Stunning office overcomes challenging site with arched design
It's said that necessity is the mother of invention and in Snøhetta's case this indeed proved to be true. Commissioned to design a new headquarters for French media giant Le Monde Group on a site that couldn't support a heavy structure at its center due to underground rail lines, the firm created a striking building that's defined by a large arch.
The building was designed in collaboration with local firm SRA, with Archimage handling interior design, and is located in central Paris. It sports an eye-catching pixelated facade comprising over 20,000 pieces of glass arranged in a series of 772 patterns, the idea being that its appearance shifts with the changing weather and light. Additionally, the patterned facade is meant to reference the printed letters of newspapers and magazines.
The initial brief for the project called for not one but two buildings situated near each other, with an area in between them left unbuilt due to the underground rail lines. However, the firm decided it would make for a more useful headquarters to have one unified building.
"The first challenge, therefore, was to construct a building where the entire technical system of the building would be cleverly incorporated into the structure of the building itself," explains the firm. "The second challenge was that the site could only carry a specific amount of weight, and only on the two extremities of the site. As the middle section was not planned to hold the weight of a building, the client's initial brief was to create two buildings on the parts of the site that were buildable."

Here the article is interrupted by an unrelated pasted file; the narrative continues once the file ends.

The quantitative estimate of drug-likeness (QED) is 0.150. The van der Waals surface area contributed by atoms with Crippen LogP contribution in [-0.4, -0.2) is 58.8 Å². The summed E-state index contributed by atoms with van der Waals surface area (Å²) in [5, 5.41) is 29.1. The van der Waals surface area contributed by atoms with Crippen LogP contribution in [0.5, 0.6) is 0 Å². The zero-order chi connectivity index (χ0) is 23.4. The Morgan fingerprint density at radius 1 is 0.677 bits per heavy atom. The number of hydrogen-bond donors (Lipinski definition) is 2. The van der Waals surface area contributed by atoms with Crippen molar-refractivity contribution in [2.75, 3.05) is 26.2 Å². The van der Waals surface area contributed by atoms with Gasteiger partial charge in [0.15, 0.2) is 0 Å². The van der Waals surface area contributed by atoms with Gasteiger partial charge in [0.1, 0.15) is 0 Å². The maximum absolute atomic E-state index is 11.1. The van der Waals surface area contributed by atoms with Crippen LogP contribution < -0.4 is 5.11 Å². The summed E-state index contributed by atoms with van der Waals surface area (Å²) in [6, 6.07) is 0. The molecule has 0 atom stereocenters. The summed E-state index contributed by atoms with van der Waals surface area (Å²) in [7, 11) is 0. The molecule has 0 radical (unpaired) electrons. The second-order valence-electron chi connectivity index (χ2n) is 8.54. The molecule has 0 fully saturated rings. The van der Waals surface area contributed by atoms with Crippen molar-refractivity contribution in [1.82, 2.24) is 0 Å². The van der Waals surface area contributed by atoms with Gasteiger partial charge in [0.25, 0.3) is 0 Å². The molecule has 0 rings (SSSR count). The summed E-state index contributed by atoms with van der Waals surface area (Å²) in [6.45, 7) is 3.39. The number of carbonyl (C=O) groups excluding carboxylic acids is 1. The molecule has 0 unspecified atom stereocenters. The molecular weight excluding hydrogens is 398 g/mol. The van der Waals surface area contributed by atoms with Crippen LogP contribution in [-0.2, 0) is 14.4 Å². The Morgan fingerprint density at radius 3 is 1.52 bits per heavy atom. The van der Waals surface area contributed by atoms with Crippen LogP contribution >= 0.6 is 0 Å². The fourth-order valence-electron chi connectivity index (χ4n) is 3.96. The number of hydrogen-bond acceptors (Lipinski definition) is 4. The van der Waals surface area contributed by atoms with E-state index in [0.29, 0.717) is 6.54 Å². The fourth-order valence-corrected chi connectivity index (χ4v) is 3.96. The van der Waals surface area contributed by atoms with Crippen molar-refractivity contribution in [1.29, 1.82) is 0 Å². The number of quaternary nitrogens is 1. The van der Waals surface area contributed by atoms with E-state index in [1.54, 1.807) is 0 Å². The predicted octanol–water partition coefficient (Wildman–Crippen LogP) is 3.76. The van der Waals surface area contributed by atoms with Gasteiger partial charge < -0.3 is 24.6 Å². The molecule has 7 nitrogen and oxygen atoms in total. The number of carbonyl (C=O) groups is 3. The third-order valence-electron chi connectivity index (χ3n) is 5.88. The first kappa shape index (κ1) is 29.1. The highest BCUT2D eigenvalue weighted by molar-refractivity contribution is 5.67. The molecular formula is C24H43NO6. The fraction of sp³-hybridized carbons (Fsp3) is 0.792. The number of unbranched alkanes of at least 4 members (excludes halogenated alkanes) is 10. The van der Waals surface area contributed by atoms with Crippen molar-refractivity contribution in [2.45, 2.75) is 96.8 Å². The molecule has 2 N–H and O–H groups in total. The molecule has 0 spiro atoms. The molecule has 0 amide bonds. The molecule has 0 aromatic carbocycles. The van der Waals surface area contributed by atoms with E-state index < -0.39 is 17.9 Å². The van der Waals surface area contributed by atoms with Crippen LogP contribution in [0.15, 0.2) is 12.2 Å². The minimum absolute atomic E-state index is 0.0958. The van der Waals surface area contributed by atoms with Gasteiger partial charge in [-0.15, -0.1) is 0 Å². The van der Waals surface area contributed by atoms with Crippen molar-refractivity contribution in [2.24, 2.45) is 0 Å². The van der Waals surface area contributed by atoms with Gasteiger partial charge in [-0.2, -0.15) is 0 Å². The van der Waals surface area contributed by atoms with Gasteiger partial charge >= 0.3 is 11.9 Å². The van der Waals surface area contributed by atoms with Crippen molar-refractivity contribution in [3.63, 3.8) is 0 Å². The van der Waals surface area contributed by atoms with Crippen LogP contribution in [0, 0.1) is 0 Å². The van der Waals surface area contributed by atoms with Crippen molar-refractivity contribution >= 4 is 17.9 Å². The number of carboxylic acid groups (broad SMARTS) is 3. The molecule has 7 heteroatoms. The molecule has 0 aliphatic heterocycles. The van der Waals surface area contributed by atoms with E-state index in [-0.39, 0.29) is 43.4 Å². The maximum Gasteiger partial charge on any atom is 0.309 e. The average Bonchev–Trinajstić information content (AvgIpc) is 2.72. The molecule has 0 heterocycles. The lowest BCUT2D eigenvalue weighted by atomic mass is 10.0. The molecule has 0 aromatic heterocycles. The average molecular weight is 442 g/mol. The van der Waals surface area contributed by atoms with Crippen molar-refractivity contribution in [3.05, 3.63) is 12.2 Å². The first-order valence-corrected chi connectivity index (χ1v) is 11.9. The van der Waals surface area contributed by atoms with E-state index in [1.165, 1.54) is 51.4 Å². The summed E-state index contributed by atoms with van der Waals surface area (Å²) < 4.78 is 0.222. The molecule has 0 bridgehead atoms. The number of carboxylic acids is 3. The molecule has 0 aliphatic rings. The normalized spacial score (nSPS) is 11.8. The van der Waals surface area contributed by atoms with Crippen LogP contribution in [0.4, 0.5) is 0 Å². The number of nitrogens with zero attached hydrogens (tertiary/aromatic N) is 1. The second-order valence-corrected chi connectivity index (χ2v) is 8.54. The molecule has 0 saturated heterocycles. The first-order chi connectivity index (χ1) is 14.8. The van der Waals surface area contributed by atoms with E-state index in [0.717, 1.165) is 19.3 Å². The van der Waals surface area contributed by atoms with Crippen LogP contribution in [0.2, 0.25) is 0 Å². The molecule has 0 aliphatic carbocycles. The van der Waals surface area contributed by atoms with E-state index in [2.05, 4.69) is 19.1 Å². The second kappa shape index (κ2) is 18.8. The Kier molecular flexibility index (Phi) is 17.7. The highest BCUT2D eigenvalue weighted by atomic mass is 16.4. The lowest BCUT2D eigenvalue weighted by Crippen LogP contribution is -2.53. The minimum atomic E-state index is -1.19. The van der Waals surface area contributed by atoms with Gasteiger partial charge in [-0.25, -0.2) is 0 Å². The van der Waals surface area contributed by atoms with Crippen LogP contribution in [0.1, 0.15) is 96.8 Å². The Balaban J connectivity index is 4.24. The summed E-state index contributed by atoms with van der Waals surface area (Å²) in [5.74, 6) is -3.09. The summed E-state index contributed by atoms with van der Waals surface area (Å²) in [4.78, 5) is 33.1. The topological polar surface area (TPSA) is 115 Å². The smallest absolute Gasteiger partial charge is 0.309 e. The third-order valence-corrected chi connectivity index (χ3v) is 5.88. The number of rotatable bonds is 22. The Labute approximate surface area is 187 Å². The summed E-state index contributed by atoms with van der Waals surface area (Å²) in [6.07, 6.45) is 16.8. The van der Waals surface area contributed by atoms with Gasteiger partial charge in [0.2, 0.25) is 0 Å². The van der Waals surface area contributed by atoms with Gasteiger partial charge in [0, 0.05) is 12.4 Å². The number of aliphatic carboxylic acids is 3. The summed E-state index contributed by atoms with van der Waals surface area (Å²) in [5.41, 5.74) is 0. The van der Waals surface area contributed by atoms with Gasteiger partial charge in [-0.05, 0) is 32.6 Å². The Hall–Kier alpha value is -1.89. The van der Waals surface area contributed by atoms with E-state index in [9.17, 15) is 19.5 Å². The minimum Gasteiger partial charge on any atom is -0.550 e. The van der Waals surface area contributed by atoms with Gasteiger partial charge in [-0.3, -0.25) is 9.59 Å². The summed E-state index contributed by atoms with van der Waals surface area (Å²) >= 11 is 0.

"Snøhetta and SRA's response to these challenges was to work on the idea of merging the two units together through a bridging structure of steel that would literally leapfrog from one side of the site to the other: a highly demanding engineering task for a building that weighs more than the Eiffel Tower. Nonetheless, it was a necessary one: only a unified building would create the dynamic environment needed to unite the different magazine and newspaper titles of the Le Monde Group."
The exterior of the archway is clad in concrete and has integrated LED lighting, and it creates a space for bicycle parking and seating. Meanwhile, the interior of the building measures 23,000 sq m (roughly 250,000 sq ft), spread over eight floors. Most of this is space taken up by offices for Le Monde Group's various publications, but there are also reception areas, a library, a conference area, a staff cafeteria, restaurant, and meeting rooms. Additionally, the building features a terrace area lined with greenery that offers views of the nearby Seine river.
Snøhetta actually has prior form dealing with awkward sites that are broken up by rail lines and previously designed the somewhat similar Calgary Central Library too.